T is for Television. Should you allow your child to watch television? How much of Mr Tumble should your offspring be subjected to in any given day? Well this depends very much on how much time you want to spend on Twitter. Although for the sake of your own sanity I suggest that you leave the room whilst Mr Maker is on.
U is for Underhand. Parenting is a battle of wills, start early and be as devious and underhanded as possible. Your children will get their own back on you when you get a call at 9.30pm from the local A&E ward asking you to collect a very drunk 14 year old who you thought was at Boy’s Brigade.
V is for Valuables. If you have anything valuable in your home you may as well take it outside now and smash it on the ground, it’s a surprise that it’s lasted this long.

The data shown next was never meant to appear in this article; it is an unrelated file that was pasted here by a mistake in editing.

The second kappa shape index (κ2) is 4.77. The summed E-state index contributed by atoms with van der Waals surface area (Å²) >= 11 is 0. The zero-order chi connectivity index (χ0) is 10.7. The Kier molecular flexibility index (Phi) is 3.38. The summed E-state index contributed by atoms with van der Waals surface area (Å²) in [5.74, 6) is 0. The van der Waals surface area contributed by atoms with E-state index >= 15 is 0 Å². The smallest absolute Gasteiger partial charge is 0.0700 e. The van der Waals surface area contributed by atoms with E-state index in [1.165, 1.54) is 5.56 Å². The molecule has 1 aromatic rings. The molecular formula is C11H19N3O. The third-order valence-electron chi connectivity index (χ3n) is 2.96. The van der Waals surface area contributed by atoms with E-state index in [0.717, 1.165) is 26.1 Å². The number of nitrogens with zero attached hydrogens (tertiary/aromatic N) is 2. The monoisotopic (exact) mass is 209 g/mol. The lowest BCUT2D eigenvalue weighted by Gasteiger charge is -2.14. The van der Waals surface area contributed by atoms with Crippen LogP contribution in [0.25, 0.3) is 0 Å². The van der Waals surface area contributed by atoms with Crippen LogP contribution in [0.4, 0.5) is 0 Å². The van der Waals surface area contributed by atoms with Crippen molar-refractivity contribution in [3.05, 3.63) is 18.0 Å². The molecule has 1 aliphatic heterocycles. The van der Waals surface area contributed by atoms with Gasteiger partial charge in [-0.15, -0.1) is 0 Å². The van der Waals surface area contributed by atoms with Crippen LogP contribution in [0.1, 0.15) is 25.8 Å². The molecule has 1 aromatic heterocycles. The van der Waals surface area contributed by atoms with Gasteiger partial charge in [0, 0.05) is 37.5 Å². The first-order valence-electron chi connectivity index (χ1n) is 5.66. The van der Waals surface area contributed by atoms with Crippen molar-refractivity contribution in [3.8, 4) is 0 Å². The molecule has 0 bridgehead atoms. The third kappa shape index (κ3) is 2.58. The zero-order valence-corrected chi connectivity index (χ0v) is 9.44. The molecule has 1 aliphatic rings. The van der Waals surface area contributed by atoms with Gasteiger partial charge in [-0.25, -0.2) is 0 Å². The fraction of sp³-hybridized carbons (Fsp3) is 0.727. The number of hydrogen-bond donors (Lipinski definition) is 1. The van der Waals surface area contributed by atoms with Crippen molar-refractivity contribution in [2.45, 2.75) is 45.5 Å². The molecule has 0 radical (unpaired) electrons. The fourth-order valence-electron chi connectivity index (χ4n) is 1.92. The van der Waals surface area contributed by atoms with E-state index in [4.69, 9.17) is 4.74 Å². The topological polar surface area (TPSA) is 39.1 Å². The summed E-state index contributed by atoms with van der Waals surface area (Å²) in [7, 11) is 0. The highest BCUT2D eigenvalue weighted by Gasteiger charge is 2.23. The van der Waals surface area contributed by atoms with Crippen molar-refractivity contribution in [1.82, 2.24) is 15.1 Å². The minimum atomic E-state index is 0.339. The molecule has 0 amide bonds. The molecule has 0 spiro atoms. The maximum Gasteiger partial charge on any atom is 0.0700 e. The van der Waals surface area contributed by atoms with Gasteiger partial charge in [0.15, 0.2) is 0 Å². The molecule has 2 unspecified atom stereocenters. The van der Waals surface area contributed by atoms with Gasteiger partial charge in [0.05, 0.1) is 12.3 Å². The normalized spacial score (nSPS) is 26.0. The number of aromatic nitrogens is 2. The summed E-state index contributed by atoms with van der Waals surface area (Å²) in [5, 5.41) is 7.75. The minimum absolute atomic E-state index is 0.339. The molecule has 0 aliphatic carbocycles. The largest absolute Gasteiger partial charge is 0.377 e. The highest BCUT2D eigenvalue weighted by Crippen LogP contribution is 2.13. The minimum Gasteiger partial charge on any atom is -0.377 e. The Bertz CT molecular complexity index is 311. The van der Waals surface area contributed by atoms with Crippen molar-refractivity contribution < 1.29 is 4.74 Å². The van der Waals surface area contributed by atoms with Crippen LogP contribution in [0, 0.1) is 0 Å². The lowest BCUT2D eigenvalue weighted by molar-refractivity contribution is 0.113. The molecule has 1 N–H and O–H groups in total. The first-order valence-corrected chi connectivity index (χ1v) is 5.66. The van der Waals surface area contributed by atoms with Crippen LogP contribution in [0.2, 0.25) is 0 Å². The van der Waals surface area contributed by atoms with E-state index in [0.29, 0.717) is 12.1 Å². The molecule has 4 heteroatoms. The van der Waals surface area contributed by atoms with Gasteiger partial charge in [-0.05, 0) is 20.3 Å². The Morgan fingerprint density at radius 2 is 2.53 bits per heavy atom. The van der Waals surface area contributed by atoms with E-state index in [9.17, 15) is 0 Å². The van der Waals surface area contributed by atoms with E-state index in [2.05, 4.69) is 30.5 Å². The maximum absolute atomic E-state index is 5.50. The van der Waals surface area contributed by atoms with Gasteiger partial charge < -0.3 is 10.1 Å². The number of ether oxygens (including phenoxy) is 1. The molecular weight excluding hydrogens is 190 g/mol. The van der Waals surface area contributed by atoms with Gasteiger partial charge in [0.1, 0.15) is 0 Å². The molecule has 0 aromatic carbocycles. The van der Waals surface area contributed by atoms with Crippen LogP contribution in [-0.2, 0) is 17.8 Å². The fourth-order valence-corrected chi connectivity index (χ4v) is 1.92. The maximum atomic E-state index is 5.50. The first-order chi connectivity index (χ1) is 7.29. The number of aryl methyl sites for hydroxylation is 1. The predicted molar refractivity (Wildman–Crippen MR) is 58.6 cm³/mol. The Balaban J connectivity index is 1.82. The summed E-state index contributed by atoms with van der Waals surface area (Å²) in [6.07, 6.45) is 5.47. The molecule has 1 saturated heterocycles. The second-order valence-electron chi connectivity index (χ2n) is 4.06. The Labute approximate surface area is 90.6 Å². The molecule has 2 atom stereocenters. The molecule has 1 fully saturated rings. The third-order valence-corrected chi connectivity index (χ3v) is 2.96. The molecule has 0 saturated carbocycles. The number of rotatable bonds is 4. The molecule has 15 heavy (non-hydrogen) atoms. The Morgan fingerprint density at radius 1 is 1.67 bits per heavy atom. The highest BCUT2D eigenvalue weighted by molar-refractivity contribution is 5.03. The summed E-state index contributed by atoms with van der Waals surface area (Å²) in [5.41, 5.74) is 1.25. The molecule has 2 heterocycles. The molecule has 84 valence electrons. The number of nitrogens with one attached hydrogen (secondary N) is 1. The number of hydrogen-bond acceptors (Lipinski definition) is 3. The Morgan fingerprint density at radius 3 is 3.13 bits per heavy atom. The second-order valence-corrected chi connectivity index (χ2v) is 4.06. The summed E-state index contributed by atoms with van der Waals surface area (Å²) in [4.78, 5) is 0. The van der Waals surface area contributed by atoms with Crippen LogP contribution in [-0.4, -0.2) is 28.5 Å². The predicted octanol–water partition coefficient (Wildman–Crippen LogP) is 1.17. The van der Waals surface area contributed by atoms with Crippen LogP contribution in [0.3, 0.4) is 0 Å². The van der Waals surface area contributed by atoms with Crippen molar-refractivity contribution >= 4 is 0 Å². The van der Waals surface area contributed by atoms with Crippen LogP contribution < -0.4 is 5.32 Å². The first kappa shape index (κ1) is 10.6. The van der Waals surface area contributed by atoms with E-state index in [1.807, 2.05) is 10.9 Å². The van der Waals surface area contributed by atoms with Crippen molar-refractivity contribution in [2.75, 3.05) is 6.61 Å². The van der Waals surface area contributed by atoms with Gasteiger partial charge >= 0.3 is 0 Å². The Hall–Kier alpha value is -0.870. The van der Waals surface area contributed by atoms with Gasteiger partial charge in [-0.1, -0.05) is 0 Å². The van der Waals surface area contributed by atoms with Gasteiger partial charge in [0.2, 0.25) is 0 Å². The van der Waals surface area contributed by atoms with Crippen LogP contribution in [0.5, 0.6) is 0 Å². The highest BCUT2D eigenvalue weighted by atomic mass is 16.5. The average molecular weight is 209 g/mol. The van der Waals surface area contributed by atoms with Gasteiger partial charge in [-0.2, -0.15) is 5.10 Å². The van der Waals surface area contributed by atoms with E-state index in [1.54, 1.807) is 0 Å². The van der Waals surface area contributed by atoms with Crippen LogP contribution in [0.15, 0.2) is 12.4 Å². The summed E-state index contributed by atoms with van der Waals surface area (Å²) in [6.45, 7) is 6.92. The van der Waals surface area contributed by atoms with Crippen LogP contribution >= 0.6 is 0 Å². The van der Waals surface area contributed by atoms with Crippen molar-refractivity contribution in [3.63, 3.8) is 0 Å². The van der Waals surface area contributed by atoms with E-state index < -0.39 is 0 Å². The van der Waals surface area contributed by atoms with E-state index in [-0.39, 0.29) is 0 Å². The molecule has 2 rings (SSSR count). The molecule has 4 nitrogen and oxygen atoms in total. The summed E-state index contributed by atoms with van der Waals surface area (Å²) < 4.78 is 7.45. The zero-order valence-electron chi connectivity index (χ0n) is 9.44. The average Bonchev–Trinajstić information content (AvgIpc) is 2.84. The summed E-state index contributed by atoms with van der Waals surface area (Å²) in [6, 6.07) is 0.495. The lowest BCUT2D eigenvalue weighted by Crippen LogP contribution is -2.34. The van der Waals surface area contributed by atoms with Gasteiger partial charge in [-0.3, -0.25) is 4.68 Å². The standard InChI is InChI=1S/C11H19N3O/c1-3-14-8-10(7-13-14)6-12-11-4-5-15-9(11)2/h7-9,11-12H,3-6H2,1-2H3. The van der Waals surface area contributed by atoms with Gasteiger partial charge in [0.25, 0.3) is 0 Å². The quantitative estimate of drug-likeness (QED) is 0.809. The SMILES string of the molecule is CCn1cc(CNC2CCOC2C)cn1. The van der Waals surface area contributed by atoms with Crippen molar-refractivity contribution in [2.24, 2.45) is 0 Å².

W is for Wine. An essential part of parenting. Taken for medicinal purposes for those days that the little
X is for X-Rated. If for some bizarre reason you decide to video yourself in the act of lovemaking, don’t leave the tape where your teenager’s friends will find it when they have an impromptu house party the one night of the year you decide to go out to the cinema.
Y is for Yourself. It’s very easy to get so wrapped up in our families that we forget about ourselves. Take time out every day for a bit of ‘you time’, be it a manicure or a 3 hour marathon twitter session, you will feel so much better to have neglected your
Z is for ZZZZ’s. A distant memory for most of us. I have found that you really don’t need that much sleep to function. By function I mean standing upright. I generally find that speaking in coherent sentences and hand to eye co-ordination are very over-rated. Beside you’ll have plenty of time to sleep when you’re dead.